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Two brave buddies who have both defied the odds – one diagnosed with cancer aged one and the other born 11 weeks premature – are gearing up for their first day of school together.
Billie Finlayson and Isla Ratnam-Elmore were born at Mater Mothers’ Hospital in South Brisbane in 2017 and are now looking forward to learning and making new friends at Graceville State School in Brisbane’s southwest.
Billie’s mother, Anna Finlayson, said her daughter’s diagnosis with kidney cancer in January 2019 was “the worst day of my life”.
“We presented to the hospital at midnight after finding blood in Billie’s nappy,” Mrs Finlayson, of Chelmer, said.
“Billie was diagnosed with Wilms tumour, which most often affects children under five.
“It changed everything for the foreseeable future at the time. We were lucky to have a huge village of support to get us through, but it was still an extremely difficult time.”
Billie underwent a six-hour surgery to remove her tumour and left kidney, and had a portacath (a device used to draw blood and give treatments) inserted, followed by further surgeries.
“She endured 21 weeks of chemotherapy as well as regular scans and blood tests and plenty of medicines,” Mrs Finlayson said.
“She was considered in remission at the end of that treatment and has been going for regular check-ups ever since.
“My husband Michael and I always hold our breath until we get good news, you can never completely shake the fear of relapse.”
She said Billie’s first day of prep will be the fourth anniversary to the day of her little girl’s first chemotherapy session.
“What a wonderful day for a new beginning! Both Michael and I are fully aware of how lucky we are to have come out the other side and we are thankful every day for the healthy blessing of our brave Billie,” Mrs Finlayson said.
Billie met her once pint-sized friend Isla at the local library aged only a few months old, with their families sharing a special bond.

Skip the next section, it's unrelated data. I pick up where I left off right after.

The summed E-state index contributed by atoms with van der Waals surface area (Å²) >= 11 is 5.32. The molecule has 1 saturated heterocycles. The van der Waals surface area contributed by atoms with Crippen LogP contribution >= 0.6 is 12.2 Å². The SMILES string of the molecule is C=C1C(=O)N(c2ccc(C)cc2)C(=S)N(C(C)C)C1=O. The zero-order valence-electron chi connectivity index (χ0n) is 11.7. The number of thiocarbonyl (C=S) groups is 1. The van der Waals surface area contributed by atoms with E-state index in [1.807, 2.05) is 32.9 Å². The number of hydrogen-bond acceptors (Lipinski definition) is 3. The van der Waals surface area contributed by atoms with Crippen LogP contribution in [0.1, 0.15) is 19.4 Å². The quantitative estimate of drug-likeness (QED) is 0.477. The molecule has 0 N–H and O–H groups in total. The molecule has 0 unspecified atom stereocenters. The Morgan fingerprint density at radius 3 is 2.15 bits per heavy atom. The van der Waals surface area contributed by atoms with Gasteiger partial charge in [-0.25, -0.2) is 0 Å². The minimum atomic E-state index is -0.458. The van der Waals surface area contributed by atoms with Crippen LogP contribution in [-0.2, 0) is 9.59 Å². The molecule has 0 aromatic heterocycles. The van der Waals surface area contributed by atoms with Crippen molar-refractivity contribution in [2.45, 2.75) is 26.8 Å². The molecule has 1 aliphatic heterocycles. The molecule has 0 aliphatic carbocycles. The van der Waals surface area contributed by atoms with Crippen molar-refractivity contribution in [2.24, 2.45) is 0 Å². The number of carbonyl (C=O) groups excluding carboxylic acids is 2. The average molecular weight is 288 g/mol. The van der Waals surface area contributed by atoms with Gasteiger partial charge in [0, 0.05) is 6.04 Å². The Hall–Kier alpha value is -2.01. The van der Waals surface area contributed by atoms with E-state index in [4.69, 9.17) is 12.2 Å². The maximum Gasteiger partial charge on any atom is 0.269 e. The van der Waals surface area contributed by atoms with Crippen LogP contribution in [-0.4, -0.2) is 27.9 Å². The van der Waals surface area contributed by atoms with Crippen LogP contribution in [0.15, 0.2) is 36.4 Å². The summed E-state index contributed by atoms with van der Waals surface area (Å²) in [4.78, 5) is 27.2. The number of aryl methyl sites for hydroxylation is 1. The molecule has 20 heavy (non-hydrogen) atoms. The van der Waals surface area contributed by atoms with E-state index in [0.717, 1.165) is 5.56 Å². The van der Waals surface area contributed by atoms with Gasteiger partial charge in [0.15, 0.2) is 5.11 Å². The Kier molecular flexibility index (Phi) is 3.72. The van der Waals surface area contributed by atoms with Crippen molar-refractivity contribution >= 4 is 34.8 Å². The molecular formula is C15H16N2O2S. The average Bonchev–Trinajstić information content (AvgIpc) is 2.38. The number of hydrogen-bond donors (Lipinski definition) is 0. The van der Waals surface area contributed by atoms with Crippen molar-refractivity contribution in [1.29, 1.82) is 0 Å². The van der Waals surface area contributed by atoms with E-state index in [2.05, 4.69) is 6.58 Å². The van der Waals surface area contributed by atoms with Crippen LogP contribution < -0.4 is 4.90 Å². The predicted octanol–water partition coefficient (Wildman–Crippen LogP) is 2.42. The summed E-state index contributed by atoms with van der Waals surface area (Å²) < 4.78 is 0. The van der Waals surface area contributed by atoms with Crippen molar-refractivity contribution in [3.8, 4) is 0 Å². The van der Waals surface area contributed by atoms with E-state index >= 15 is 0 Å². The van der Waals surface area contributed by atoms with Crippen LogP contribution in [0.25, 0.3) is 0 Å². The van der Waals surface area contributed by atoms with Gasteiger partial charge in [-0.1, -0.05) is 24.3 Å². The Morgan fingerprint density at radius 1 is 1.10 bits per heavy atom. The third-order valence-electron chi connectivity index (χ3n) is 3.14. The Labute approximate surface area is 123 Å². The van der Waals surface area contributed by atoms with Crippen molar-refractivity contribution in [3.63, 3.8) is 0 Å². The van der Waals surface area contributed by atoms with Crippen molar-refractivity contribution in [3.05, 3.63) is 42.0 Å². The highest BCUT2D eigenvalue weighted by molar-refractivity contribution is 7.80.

Isla’s dad, Craig Elmore, said his “miracle baby girl” was a fighter after being born via an emergency caesarean section at just 29 weeks gestation, weighing 1.2kg.
“Isla spent two months in the Neonatal Intensive Care Unit at Mater Mothers’ Hospital – there were times when we thought she might not make it,” Mr Elmore, from Graceville, said.
“We knew nothing about premature babies and are so grateful to the medical, nursing and midwifery team who helped bring Isla safely into this world.”
Three days after Isla was born, Mr Elmore was finally able to hold his fragile daughter.
“I remember her tiny body on my chest and her see-through skin,” Mr Elmore said.
“I look at her now and can’t believe how far she’s come. She loves running, swimming and swinging from the monkey bars – she’s active and strong.”
Mater Director of Neonatology Dr Pita Birch said the survival rate of a baby born at 29 weeks was more than 95 per cent.
He said it was exciting to find out Isla was heading to school following a two-month stay in hospital when she was born.
“From a tiny baby in a humidicrib to an energetic little girl, it’s wonderful to see how far Isla has come,” Dr Birch said.
One in five Queensland babies are born at a Mater Mothers’ hospital and Mr Elmore said his now “healthy and thriving” daughter was a strong-willed girl with a sensitive side who was keen to meet her classmates.
Mrs Finlayson described Billie as a “truly spunky little girl”.
“She has a sensitive side but is a true Taurus with determination and courage that I think is truly impressive, especially for someone of her age,” Mrs Finlayson said.
“I think she will adore school. I do worry a little about her stamina, I think her treatment really took it out of her, but once she overcomes that, she won’t let anything stop her.
“Billie and Isla share a special bond and I think it’s a beautiful way to start their first time at school together.”
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